From: Bronek Kozicki (brok_at_[hidden])
Date: 2004-08-05 08:17:08
Howard Hinnant wrote:
> The advantage of the separate upgradable_lock type is that when an
> upgradable_lock transfers ownership to a scoped_lock, then the thread
> can assume that what was read while holding upgradable ownership is
> still valid (does not need to be re-read, re-computed) while holding
> the scoped_lock. This is true even if the thread had to block while
> transferring mutex ownership from the upgradable_lock to the
If we give this ability to shared_lock, would there be still need for
separate class upgradable_lock? Or in other words : does upgradable_lock
have any ability that is conflicting with abilities that we need in
shared_lock, so that we may not put all these abilities in one class and
drop the other one? I cannot see such conflict right now, which make me
wonder why we need two classes (shared_lock and upgradable_lock) at all?
> If sharable_lock can transfer mutex ownership to scoped_lock, then the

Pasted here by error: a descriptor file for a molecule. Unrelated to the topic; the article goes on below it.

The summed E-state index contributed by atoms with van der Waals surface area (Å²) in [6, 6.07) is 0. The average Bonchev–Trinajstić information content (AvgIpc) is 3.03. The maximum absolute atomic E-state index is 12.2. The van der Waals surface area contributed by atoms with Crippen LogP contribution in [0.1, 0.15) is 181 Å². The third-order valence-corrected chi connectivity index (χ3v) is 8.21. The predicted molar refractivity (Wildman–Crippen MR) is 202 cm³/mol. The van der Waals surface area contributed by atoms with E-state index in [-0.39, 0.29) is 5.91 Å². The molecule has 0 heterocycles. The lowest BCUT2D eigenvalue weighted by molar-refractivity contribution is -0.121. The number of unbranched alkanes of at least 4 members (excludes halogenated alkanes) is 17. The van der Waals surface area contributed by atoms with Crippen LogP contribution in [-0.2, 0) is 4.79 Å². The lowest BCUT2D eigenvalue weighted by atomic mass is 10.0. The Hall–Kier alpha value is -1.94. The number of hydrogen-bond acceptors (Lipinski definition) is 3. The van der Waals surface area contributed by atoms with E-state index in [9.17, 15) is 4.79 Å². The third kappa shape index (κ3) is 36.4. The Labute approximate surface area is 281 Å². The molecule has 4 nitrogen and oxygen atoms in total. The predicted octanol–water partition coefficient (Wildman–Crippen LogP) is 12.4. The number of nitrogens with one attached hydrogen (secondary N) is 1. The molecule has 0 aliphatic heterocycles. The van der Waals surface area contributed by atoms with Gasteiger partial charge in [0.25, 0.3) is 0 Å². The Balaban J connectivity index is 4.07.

> thread can no longer make this assumption. If the thread blocks for
> this ownership transfer, it is possible that another thread will
> interrupt, upgrade a sharable_lock, and write. The original thread,
> upon obtaining the scoped_lock, is forced to re-read or re-compute its
> data upon obtaining the scoped_lock ownership because of this
> possibility. Thus it might as well just have relinquished shared
> ownership and blocked for exclusive ownership.
I do not see conflict here, ie. if we give shared_lock ability to
upgrade with warranty that lock has not been released during operation
(atomic operation, possibly blocking, and/or non-blocking "try"
operation), operation you mention above would still be doable as simple
release shared lock and then acquire exclusive lock (non-atomic). As you
noticed in last (cited above) sentence.
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